Wednesday, May 28, 2014
In this tender story, Eva has been married to Jackson for a short time when they travel to Dorset. Jackson decides to go fishing on a windy day and is swept off the jetty and his body isn't recovered.
After a period of mourning, in England, Eva decides that she wants to travel to Tasmania to meet Jackson's family. She believes that she could learn more about Jackson's past and perhaps mourn together.
Although Jackson's father never returned her calls, she goes to his home. His reception is cold and he explains that his son is dead and that it would probably be better if she left. Not giving up, Eva travels to Jackson's brother's home on Wattleboom Island.
After meeting Saul and getting to know him, she learns that the man she had grown to love was not the man he claimed to be. At first, Saul is aloof but eventually he begins to care for Eva and through him, she learns that her marriage was built on lies. The history that Jackson claimed was his own, was actually that of Saul.
We see her sadness at the loss of her husband and the destruction of the man she thought she knew.
Eva stays in a small cottage near Saul's home. He teaches her about freediving and she is transported into the love of the deep sea and the tenderness who works as a marine biologist.
The story remains intensely readable as we hope that Eva can find happiness and the power to deal with past lies.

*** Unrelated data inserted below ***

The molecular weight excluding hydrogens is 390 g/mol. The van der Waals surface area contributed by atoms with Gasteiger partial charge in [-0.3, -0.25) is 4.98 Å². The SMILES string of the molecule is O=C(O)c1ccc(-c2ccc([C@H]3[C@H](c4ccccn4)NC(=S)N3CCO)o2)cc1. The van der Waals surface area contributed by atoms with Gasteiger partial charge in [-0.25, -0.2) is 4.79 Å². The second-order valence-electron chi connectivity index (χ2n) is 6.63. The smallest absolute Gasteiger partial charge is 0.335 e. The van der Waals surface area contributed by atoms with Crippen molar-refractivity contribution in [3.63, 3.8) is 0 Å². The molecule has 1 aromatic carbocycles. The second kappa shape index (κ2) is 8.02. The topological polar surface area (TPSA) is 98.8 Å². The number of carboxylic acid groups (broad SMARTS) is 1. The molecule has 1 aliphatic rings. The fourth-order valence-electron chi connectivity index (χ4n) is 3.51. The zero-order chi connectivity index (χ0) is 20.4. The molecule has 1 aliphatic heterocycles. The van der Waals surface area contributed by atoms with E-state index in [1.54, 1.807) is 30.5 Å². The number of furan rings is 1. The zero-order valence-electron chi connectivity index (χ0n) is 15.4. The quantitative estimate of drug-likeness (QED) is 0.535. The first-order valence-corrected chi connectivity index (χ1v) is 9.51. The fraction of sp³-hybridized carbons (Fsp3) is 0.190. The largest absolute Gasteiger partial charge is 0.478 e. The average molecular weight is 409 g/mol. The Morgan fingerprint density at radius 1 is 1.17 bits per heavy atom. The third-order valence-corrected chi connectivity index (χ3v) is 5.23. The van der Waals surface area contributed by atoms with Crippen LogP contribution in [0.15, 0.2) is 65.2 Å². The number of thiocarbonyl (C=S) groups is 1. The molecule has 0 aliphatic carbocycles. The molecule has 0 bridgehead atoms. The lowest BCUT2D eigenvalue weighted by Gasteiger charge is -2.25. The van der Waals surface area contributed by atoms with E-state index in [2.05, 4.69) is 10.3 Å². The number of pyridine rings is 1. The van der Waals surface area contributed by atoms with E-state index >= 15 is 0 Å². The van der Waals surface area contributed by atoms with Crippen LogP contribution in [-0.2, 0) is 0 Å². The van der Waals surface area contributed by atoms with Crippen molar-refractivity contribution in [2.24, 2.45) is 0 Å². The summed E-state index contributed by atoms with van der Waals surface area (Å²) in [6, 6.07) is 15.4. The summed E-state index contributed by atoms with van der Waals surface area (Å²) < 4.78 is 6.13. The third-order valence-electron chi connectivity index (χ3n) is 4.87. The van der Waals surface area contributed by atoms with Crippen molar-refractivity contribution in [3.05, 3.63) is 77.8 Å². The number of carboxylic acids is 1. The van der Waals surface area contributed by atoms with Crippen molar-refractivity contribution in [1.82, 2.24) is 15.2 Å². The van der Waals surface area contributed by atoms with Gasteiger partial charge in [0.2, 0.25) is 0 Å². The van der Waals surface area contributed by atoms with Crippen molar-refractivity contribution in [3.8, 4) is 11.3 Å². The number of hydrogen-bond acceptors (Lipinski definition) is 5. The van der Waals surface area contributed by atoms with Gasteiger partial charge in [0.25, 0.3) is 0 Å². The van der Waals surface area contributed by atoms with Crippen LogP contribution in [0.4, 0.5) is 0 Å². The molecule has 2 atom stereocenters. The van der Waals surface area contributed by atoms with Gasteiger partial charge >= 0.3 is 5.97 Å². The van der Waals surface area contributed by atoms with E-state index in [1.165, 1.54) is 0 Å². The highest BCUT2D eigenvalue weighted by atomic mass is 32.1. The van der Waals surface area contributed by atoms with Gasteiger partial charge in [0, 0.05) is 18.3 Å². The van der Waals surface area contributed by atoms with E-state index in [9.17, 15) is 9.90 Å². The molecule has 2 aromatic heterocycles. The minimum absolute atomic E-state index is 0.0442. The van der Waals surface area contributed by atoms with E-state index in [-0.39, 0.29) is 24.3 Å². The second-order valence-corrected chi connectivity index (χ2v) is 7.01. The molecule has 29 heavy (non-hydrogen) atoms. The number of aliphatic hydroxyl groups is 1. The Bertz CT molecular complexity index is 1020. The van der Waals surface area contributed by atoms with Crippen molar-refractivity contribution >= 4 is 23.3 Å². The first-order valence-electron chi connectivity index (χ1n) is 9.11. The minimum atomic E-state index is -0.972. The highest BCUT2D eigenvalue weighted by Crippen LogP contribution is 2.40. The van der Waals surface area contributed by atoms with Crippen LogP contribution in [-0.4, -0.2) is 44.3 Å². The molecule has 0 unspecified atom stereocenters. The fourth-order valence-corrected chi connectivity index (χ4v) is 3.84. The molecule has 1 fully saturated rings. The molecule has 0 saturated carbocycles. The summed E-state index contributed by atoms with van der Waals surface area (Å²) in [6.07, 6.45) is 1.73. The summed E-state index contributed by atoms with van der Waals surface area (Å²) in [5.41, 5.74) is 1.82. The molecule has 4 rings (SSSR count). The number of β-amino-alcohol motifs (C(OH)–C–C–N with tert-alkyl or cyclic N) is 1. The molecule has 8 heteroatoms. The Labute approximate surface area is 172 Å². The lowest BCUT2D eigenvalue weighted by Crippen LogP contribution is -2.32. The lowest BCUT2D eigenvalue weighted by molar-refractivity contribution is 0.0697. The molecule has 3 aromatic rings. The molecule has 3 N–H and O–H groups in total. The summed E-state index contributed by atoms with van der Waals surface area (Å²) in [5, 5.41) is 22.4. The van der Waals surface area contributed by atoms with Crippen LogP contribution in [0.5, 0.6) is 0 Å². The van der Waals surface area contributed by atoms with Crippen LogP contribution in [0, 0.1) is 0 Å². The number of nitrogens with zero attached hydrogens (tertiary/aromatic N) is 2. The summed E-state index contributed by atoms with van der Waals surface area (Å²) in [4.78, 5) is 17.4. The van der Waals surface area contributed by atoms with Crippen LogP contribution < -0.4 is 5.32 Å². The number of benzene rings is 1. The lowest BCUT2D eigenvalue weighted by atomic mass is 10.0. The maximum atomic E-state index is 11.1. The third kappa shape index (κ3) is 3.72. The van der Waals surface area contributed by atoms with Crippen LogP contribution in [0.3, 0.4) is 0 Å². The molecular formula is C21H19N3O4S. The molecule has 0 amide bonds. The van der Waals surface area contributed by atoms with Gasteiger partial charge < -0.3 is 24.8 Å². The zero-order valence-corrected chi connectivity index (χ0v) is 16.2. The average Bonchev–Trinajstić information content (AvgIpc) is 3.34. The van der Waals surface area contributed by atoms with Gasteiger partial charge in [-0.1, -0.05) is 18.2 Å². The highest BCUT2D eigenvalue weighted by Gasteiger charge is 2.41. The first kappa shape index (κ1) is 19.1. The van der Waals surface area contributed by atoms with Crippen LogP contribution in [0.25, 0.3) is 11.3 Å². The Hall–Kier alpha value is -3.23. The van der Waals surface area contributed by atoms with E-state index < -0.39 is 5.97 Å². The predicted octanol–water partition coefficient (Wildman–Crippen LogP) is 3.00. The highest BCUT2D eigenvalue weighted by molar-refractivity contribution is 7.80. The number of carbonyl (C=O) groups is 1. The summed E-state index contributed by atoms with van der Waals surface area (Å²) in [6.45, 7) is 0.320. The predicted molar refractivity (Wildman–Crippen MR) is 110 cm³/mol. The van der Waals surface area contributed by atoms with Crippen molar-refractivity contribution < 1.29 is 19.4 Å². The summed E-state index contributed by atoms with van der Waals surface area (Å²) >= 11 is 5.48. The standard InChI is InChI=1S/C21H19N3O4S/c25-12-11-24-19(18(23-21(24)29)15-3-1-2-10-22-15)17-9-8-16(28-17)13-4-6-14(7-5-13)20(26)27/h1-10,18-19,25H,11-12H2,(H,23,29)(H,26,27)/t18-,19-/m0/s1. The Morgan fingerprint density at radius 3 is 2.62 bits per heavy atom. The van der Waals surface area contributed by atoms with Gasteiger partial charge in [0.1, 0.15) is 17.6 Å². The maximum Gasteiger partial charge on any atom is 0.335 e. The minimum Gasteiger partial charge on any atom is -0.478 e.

There are numerous surprises as she learns more of Jackson's life in Tasmania. The more she learns about Jackson, the more deceitful he seems but Saul, whose life Jackson was describing is more the man she thought she was marrying.
Thursday, May 22, 2014
The woman was well dressed but had no identification. As Jury investigates, he learns that the woman was Mariah Cox who was a librarian but had a secret life as an escort in London.
A side story tells of the young ward of the woman temporarily managing the Black Cat. The girl, Dora, is searching for her black cat named Morris.
Looking for suspects, Jury is told that there was a big party at the home of a wealthy couple on the night Mariah was murdered. On the guest list was Harry Johnson. He's a man Jury has been after for a long time. He's a suspect in a number of crimes but Jury could never get enough evidence to arrest him. Johnson has a quick wit and enjoys a friendly banter with Jury.
Another young woman's body is found, shot in the same manner as Mariah. This woman was also an escort and Jury tries to link the two women to see if they had anything other than their occupation in common.
The story takes a bizarre turn as the reader begins to learn of events through the communication between Harry's dog, Mungo and Morris, the lost cat. This is a most amusing diversion from the professional investigation Jury is conducting.